i have found the perfect aftermarket bluetooth adapter.

The world of Bluetooth radios for computers are, as far as I’m concerned, a wretched hive of scum and villainy when it comes to quality, compatibility and honesty. USB Bluetooth adapters are exactly the kind of merchandise that comes from Asia and floods the market with bizarre variations.

The problems are numerous. You need specific, proprietary driver and software packs to use the things, they won’t exactly conform to standards, they’ll use weaselly words on their packaging to puff up their apparent feature lists, it’ll randomly not work with some devices or some operating systems, it’ll overheat and have to be unplugged for 10 minutes every half hour, and most probably you paid $9 for it on eBay and it’s not worth the hassle to chase up a refund. Nice work, if you can get it.

And don’t think that by sticking to big brandnames you’ll get the best, either. I recently went to Officeworks and paid $35 of my glorious, hard-earned dollars for a USB bluetooth adapter purportedly made by Swann. I’ll tell you right now that this device is identical to the crappy ISSCBTA dongles, down to the supplied driver CD being a cheap CD-R some kid in a factory’s burned the same old software to.

You face the same problem with laptops. Don’t ever buy a new laptop without a factory-fitted internal Bluetooth adapter, because adding them after-market is just painful.

This colourful little dingus is an internal Bluetooth adapter for Dell Inspiron (and probably other) laptop computers. I did the stupid thing and bought it off eBay, and wound up with a device that Just Doesn’t Work.

I’m too embarassed and prideful to say how much I spent on it and the cable, or to get a proper quote from Dell for the same, guaranteed-to-work parts. I don’t need to, either, because I’ve found a bluetooth adapter that doesn’t completely suck.

Yup. It’s a tiny notch of plastic and electronics on the rear end of a USB plug. That’s an 80mm CD “single”, too, not a full 120mm 700MB job.

The box it came in says “HI-SPEED USB 2.0, CLASS 2 + EDR, RANGE 30 M”, which I think means it’s a long-range Bluetooth 1.1 device, not 2 (I’ll doublecheck and update this when I know for sure). I don’t care how fast it is or how far it can shout; I basically use it to copy the occasional photo off my phone and zip other files around when it’s too much of a hassle to find the right cable for a particular device.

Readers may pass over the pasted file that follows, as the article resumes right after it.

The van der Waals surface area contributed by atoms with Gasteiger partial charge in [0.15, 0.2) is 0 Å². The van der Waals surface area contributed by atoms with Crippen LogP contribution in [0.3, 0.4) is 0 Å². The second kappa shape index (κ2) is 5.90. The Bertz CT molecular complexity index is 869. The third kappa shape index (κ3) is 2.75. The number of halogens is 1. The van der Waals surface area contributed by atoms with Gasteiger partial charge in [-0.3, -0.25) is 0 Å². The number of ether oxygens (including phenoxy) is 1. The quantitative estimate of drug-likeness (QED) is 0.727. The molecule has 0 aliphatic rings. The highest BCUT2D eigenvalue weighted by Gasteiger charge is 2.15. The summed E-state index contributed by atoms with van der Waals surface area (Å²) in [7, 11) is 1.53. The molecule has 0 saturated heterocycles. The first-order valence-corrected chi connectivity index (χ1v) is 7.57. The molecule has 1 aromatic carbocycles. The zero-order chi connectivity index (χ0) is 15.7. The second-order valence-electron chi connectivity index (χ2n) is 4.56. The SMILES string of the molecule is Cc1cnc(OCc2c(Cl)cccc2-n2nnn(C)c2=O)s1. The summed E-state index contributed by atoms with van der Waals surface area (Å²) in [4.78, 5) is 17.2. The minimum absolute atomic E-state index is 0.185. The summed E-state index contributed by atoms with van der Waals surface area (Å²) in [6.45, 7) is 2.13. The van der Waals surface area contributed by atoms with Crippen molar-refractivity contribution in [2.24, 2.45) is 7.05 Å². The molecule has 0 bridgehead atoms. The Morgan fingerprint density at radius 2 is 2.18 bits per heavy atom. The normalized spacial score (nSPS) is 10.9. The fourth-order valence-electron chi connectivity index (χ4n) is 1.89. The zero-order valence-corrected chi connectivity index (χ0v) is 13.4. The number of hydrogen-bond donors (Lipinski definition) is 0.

Here’s the good thing though: It works out of the box on Windows XP and Vista. You don’t even need the driver CD, and you can use Windows’s own inbuilt Bluetooth software, which turns out to actually be quite excellent:

And here’s the punchline: It costs US$12 delivered anywhere in the world, from DealExtreme. They’re a weird bunch based in Hong Kong who sell all kinds of electronic crud cheaply with free postage, and unlike eBay actually CARE about what they’re selling. I’m not yet brave enough to buy an “iFone”, but for most things like memory cards and card readers and such they’re perfect.

There are slightly cheaper ones available, but I paid $12 instead of $9 for the smallest one possible. Here it is, plugged into my faithful old Inspiron:

It doesn’t stick out very far, and the plug is tight and holds on like crazy. It’s not going to fall off by itself, and as long as you don’t stuff the computer in your bag USB-side-down, you can basically leave it there forever. The only downside is the bright blue LED in it that flashes ceaselessly, but if that’s a problem, scribble over it with permanent marker or something.

Stop trying to find drivers for other adapters. Buy this one instead.

2 Responses to “i have found the perfect aftermarket bluetooth adapter.”

  1. Jeremy says:

    I’ve found Linux’s Bluetooth dongle support to be quite excellent. Do all the problematic ones you described also fail to work in Linux?

  2. tim says:

    Ubuntu 8.04 identifies this as a Cambridge Silicon Radio Bluetooth dongle, which probably means it’s Bluetooth 2.0 at least. Annoyingly it doesn’t seem to actually work in Ubuntu; I could pair my phone with my laptop but trying to transfer files both ways failed with connection errors.

    The ISSCBTA dongles did work in Ubuntu 7.04 (at least) out of the box, but if you go for one of them, remember it’s not Bluetooth 2 and you’re going to want to avoid needing to plug it into a Windows box.

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